Loudoun County's recycling program, faced with the first of three state-mandated deadlines and heavy fines if it fails, is starting to pick up steam.

Under 1989 state regulations, the county must recycle 10 percent of its waste by the end of this year, 15 percent by the end of 1993 and 25 percent by the end of 1995 to avoid fines of hundreds of thousands of dollars.

If the county fails to meet the December goal, "it faces fines of $25,000 a day per violation," said Cheryl Cashman of the Virginia Department of Waste Management.

State law also requires that the county come up with a plan to meet the deadlines, approved by the Board of Supervisors, by July. If the county fails to do so, no new permits for landfills or solid waste management facilities will be issued, Cashman said.

The man responsible for meeting the deadlines is Stephen A. Carfora, hired in September 1989 to be Loudoun's first recycling director.

Carfora's efforts at educating Loudoun County residents and businesses are being helped by increasing public awareness of the need to recycle, particularly in the face of Loudoun's landfill crisis.

"We're getting deluged with calls," Carfora said.

Two years ago, Loudoun was recycling less than 1 percent of its solid waste; now it recycles between 5 and 10 percent, and Carfora said he is optimistic about the December deadline. "I think we'll meet it," he said.

Loudoun has 11 voluntary recycling drop-off points, in Countryside, Hamilton, Hillsboro, Leesburg, Lovettsville, Purcellville, Round Hill, Lucketts, two in Sterling, and one at the county landfill; 1,800 tons of recyclable trash were collected from the sites in 1990.

In addition to those programs, the recycling effort is being bolstered by initiatives by trash haulers, citizens groups, town councils and other individuals.

Some of the programs are not doing as well as expected. In Middleburg, a voluntary curbside recycling program involving 264 houses is beginning to run into difficulties after a good start.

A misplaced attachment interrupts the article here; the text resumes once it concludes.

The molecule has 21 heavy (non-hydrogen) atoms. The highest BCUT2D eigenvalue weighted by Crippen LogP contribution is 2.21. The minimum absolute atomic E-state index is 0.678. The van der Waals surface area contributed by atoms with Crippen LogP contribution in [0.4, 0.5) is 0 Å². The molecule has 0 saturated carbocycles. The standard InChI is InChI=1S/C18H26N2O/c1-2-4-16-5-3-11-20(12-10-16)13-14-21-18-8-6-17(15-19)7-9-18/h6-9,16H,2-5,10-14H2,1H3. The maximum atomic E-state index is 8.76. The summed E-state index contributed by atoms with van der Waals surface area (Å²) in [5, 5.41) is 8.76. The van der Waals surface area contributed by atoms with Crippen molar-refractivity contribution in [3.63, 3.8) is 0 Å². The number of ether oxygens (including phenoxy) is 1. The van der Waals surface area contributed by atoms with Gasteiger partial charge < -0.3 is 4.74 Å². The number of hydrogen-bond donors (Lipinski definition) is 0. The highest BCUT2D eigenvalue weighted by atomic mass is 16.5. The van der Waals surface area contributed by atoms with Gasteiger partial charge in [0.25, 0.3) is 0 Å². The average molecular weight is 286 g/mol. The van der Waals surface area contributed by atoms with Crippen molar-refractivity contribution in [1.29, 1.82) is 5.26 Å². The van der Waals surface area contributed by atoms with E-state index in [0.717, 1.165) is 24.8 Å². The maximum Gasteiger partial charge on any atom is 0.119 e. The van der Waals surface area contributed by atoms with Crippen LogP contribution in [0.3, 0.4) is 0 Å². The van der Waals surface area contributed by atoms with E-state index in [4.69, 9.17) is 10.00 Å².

At a Board of Supervisors meeting last week, Dave Grayson, an independent hauler involved in a curbside recycling program, questioned whether any voluntary program can be effective.

"When recycling is not mandated," it always drops off, Grayson told the board.

However, a recent Christmas tree recycling drive collected about 5,300 trees, or roughly 30 percent of all trees sold in the county during the holiday season and double the number collected in a drive after Christmas 1989. The trees are to be turned into mulch and chips, which then would be sold to gardeners and farmers throughout Northern Virginia.

The Loudoun branch of Browning-Ferris Industries, a trash-hauling company, has teamed up with the Sterling Foundation, a citizens group, to "provide recycling services to businesses as well as communities through a drop-off center" at Park View High School. But the operation has yet to turn a profit.

"We are trying to break even, but we haven't been able to," said Mark Oderkirk, Browning-Ferris's Dulles district manager. Carfora said that one of the difficulties facing the recycling office in compiling accurate figures of the proportion of Loudoun's waste being recycled is that private groups do not report their statistics to the office.

With the market for recycled goods still largely undeveloped, the unprofitability of recycling may hinder the county's ability to meet the December deadline. But that problem was recognized by the 1990 General Assembly, which passed a law saying that if the December deadline could not be met because there was no market for recycled trash, no fines would be levied.